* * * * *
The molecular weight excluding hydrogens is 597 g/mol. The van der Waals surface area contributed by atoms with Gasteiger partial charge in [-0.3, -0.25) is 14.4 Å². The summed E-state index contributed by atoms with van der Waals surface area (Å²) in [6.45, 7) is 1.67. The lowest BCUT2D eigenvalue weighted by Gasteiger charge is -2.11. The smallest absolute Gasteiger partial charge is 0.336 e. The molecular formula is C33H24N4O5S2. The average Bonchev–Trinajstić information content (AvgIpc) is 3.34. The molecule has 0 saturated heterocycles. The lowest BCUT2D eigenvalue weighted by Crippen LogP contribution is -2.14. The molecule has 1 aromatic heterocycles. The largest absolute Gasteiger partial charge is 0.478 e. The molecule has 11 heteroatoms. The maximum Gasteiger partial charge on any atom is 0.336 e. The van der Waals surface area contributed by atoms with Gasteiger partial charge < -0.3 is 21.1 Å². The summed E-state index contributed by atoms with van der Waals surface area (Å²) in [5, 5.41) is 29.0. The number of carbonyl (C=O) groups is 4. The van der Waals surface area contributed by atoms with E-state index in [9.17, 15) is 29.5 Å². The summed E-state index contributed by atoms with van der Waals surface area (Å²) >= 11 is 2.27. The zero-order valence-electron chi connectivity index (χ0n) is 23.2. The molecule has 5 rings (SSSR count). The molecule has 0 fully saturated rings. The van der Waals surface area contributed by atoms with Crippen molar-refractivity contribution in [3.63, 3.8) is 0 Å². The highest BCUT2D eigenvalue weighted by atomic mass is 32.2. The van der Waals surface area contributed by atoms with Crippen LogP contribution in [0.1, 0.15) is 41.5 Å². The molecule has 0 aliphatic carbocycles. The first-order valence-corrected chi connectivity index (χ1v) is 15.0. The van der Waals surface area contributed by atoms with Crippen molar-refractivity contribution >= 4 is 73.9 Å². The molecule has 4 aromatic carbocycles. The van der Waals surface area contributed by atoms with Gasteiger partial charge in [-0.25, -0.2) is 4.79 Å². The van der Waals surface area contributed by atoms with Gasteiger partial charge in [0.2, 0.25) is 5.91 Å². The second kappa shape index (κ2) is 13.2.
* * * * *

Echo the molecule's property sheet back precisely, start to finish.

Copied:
The molecular weight excluding hydrogens is 597 g/mol. The van der Waals surface area contributed by atoms with Gasteiger partial charge in [-0.3, -0.25) is 14.4 Å². The summed E-state index contributed by atoms with van der Waals surface area (Å²) in [6.45, 7) is 1.67. The lowest BCUT2D eigenvalue weighted by Gasteiger charge is -2.11. The smallest absolute Gasteiger partial charge is 0.336 e. The molecular formula is C33H24N4O5S2. The average Bonchev–Trinajstić information content (AvgIpc) is 3.34. The molecule has 0 saturated heterocycles. The lowest BCUT2D eigenvalue weighted by Crippen LogP contribution is -2.14. The molecule has 1 aromatic heterocycles. The largest absolute Gasteiger partial charge is 0.478 e. The molecule has 11 heteroatoms. The maximum Gasteiger partial charge on any atom is 0.336 e. The van der Waals surface area contributed by atoms with Gasteiger partial charge < -0.3 is 21.1 Å². The summed E-state index contributed by atoms with van der Waals surface area (Å²) in [5, 5.41) is 29.0. The number of carbonyl (C=O) groups is 4. The van der Waals surface area contributed by atoms with E-state index in [9.17, 15) is 29.5 Å². The summed E-state index contributed by atoms with van der Waals surface area (Å²) >= 11 is 2.27. The zero-order valence-electron chi connectivity index (χ0n) is 23.2. The molecule has 5 rings (SSSR count). The molecule has 0 fully saturated rings. The van der Waals surface area contributed by atoms with Crippen molar-refractivity contribution in [3.63, 3.8) is 0 Å². The highest BCUT2D eigenvalue weighted by atomic mass is 32.2. The van der Waals surface area contributed by atoms with Crippen LogP contribution in [0.1, 0.15) is 41.5 Å². The molecule has 0 aliphatic carbocycles. The first-order valence-corrected chi connectivity index (χ1v) is 15.0. The van der Waals surface area contributed by atoms with Crippen molar-refractivity contribution >= 4 is 73.9 Å². The molecule has 4 aromatic carbocycles. The van der Waals surface area contributed by atoms with Gasteiger partial charge in [-0.25, -0.2) is 4.79 Å². The van der Waals surface area contributed by atoms with Gasteiger partial charge in [0.2, 0.25) is 5.91 Å². The second kappa shape index (κ2) is 13.2.